On September 25, Bridget Moloney was killed in a race at Mountaineer. But there was another death earlier that day at Mountaineer – one that would have gone unreported if not for this site.
Around 6:30 a.m., according to two trusted sources at the track, a horse named Rockaroo somehow got loose from her stall. At some point, she either crashed into a fence or simply took a fall; regardless, she broke one or more – the sources could not be sure – legs. A death sentence, of course. But there was no vet to be found. In fact, even with training beginning at 7, it took until 8:20 for one to arrive at the track. Meantime, track personnel had to hold the mortally-injured Rockaroo down, with one person reportedly having to leave as the scene’s horror proved too much. By the time the pink was delivered, almost two hours had passed – that’s two hours of unfathomable, unconscionable pain, terror, and suffering for this poor animal.
According to the West Virginia Racing Commission rules, “an association shall provide an equine ambulance staffed by trained personnel on association grounds on each day that the racetrack is open for racing or training.” An advocate reached out to the Commission’s executive director and asked: “What does ‘trained personnel’ mean? Does it mean a vet tech? A track vet? If a horse falls shortly before training begins and suffers a severe injury, what ‘trained personnel’ will be there to euthanize the horse since only a licensed vet can do so?”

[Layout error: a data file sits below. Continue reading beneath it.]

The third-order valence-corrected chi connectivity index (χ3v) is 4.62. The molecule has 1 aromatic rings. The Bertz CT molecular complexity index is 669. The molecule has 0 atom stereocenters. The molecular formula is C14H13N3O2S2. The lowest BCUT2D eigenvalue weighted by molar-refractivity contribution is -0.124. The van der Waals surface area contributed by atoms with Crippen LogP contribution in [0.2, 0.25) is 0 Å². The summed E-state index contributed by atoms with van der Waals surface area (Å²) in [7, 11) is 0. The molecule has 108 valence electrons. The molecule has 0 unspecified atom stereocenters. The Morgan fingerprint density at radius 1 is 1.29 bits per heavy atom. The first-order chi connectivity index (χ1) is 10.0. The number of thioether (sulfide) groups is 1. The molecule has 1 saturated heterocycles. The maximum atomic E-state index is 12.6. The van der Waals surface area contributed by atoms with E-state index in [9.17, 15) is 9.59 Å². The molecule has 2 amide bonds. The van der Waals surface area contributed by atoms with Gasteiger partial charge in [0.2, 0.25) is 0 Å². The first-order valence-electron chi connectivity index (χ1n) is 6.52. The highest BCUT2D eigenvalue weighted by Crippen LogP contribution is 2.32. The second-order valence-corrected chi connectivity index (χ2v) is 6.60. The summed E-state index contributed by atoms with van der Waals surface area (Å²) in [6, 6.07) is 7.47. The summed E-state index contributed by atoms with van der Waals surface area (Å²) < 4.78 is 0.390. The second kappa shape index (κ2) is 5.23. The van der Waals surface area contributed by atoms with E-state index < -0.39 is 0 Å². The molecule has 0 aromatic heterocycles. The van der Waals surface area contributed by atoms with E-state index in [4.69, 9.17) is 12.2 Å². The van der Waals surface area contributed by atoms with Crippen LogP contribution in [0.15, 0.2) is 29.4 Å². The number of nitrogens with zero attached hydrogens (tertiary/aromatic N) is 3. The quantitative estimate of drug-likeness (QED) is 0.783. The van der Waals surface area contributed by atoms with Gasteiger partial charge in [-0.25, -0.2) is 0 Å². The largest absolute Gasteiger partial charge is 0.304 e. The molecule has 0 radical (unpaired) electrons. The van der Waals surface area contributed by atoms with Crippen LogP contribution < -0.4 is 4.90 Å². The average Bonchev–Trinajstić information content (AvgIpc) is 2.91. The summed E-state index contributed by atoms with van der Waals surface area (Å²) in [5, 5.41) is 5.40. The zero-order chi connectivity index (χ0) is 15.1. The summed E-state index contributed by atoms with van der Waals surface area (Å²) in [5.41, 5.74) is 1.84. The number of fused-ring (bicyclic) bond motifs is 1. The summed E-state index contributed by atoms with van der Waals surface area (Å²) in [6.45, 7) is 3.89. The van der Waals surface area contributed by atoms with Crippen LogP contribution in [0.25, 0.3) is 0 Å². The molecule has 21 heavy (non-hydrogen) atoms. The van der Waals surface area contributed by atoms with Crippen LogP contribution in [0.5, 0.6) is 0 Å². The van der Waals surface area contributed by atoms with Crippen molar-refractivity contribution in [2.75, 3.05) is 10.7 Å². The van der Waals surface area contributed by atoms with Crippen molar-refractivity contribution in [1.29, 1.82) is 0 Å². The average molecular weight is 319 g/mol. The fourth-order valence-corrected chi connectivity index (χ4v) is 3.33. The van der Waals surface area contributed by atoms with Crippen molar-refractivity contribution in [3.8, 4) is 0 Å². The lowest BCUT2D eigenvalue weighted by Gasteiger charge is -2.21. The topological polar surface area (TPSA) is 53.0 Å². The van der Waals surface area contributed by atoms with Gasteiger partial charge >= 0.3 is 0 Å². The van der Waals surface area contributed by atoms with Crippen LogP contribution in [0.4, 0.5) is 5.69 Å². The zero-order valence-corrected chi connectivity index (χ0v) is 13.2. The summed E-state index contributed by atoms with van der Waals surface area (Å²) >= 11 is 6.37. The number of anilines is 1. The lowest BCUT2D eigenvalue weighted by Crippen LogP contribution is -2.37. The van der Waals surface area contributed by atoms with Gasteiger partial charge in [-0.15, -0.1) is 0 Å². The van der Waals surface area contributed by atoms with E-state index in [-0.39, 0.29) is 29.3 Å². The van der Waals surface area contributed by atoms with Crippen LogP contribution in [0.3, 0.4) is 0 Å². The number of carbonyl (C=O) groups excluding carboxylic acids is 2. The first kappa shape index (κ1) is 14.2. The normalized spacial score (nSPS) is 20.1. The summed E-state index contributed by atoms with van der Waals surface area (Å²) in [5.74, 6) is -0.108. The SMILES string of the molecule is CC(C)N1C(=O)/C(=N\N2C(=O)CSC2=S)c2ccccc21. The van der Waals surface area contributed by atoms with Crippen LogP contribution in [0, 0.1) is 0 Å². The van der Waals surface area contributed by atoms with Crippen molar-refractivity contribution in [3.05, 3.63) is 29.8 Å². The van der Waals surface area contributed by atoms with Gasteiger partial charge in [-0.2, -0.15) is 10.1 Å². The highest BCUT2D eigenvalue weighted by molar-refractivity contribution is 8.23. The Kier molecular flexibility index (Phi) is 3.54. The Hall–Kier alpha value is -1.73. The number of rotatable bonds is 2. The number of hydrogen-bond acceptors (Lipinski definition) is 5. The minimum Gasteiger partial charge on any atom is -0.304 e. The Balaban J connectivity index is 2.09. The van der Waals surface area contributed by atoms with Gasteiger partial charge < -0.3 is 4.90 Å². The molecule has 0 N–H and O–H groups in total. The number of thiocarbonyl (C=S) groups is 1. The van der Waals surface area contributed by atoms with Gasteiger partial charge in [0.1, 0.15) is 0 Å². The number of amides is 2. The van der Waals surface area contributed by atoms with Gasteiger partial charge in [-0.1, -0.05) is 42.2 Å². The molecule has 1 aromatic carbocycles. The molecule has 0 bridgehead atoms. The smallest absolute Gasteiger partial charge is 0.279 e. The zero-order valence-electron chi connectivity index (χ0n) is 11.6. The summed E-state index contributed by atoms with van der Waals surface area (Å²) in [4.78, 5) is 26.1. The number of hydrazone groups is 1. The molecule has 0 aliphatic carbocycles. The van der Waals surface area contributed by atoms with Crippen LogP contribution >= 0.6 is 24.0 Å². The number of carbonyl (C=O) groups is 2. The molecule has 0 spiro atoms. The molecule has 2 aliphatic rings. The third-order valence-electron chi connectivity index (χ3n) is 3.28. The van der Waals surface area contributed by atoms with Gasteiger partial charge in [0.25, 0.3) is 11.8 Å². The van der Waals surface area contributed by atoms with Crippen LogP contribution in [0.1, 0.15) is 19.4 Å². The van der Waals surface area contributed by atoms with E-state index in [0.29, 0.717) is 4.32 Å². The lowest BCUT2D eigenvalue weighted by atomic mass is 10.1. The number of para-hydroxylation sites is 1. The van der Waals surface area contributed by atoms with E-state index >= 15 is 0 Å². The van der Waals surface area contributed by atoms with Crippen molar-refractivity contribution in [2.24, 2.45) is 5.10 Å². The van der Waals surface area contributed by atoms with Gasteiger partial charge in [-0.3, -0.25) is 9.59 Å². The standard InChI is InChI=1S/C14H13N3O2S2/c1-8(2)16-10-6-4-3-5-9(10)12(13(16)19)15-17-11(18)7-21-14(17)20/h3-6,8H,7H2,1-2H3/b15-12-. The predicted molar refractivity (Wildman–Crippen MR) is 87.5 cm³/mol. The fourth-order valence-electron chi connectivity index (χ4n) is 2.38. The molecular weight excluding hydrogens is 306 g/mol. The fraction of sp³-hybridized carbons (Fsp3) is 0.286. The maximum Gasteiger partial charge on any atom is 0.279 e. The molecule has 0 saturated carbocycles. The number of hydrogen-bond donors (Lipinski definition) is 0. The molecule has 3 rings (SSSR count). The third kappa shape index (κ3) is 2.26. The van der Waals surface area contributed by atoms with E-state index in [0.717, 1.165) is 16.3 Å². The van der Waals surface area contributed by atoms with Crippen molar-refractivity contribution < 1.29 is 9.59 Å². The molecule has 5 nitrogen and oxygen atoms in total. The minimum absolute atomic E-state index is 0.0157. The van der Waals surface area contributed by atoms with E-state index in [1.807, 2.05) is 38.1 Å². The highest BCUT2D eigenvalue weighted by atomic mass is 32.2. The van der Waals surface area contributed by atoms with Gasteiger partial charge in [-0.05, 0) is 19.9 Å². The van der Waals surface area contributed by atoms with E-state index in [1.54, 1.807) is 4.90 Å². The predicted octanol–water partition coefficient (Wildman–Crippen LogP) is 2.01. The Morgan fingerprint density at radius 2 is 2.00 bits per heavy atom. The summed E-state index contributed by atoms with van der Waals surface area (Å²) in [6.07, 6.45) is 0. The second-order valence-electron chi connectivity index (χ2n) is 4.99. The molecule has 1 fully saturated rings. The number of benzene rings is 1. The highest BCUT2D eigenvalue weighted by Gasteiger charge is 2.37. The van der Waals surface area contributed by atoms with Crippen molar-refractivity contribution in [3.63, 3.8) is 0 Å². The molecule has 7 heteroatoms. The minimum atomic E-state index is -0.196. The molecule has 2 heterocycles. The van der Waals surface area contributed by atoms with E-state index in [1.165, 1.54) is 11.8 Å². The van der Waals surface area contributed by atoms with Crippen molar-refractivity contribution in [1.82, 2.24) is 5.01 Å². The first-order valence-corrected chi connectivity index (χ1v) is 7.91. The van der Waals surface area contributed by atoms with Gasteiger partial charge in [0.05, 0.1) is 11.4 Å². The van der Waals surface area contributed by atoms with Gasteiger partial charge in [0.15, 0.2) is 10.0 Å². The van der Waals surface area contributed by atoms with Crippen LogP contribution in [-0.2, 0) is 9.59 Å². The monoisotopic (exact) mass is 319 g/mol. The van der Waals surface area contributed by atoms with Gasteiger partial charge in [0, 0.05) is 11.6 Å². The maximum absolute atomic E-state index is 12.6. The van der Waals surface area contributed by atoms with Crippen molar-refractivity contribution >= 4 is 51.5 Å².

The director wrote back: “‘Trained personnel’ means employees trained to drive the tractor and operate the equine ambulance. During racing a State Vet. is present when the horse is loaded into it and when the horse is taken back to the barn an Association Vet. is there to meet it and the horse is treated at the barn. During training an Association Vet. is there when placing the horse in and follows the horse back to the barn for treatment.”
When informed (though he surely already knew) of Rockaroo’s fate, and asked why, at the very least, a vet wasn’t on site at the beginning of training (7 a.m.) and what protocols – how to keep a broken horse calm, pain relief, etc. – are in place for a tragedy occurring before training, no response.
No response. This is horseracing.